Even as the Facebook IPO failed to reach the dizzying heights it was expected to touch, its new shareholders have sued the company, CEO Mark Zuckerberg and underwriters Morgan Stanley and others.
While the offer price of the share was pegged at $38, it was widely expected that the value of the shares would touch anywhere between $50 to $90 per share.
Instead, the price barely crossed the $38 level last Friday, and on Monday the share price fell to $34 and slid even further down on Tuesday to as low as $31 per share.
On Wednesday, some of the shareholders filed a class action lawsuit against the company, CEO Mark Zuckerberg, Morgan Stanley who are the chief underwriters and others including J P Morgan and Goldman Sachs.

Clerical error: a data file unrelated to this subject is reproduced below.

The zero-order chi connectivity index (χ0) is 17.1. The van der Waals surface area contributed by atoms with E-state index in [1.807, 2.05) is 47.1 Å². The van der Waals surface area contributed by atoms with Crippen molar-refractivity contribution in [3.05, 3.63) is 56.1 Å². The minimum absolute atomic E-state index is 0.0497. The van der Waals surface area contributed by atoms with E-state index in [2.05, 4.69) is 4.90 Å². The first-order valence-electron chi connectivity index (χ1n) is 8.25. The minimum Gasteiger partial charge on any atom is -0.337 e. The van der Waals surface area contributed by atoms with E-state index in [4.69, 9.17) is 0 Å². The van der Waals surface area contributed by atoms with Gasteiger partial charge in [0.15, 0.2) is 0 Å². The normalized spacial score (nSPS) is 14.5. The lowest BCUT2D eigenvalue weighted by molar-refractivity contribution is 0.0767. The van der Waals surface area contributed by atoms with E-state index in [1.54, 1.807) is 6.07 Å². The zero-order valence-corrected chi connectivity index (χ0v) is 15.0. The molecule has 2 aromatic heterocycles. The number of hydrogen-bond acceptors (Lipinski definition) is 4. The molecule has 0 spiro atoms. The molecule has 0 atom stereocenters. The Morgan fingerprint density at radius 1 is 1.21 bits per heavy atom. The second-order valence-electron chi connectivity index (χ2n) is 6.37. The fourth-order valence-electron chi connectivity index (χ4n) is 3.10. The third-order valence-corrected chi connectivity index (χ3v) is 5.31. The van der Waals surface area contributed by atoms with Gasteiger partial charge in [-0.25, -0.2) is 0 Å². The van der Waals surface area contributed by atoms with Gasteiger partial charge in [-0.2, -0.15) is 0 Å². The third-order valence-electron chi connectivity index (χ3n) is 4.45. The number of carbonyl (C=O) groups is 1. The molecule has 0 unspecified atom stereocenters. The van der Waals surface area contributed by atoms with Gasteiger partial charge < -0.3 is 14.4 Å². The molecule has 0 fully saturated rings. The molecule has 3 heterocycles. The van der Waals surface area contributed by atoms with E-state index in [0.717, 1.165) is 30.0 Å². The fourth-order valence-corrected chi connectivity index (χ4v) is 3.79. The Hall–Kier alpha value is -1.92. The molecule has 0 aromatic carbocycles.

The lawsuit was filed by Robbins Geller Rudman & Dowd LLP, a San Diego-based law firm. The suit claims that Facebook intentionally hid from them negative reviews about its future growth prospects.
The claim states that “While defendants pocketed billions of dollars … plaintiffs and the Class have suffered losses of more than $2.5 billion since the IPO,”
Apart from the lawsuit, the IPO will be independently investigated by the US Securities and Exchange Commission and the Financial Industry Regulatory Authority.
To add to the woes being faced by Facebook, General Motors has pulled out of a major advertising campaign on mobile, claiming that the advertising was not working as well as expected.
All these problems could certainly affect the working of the company and pull down the share price even further.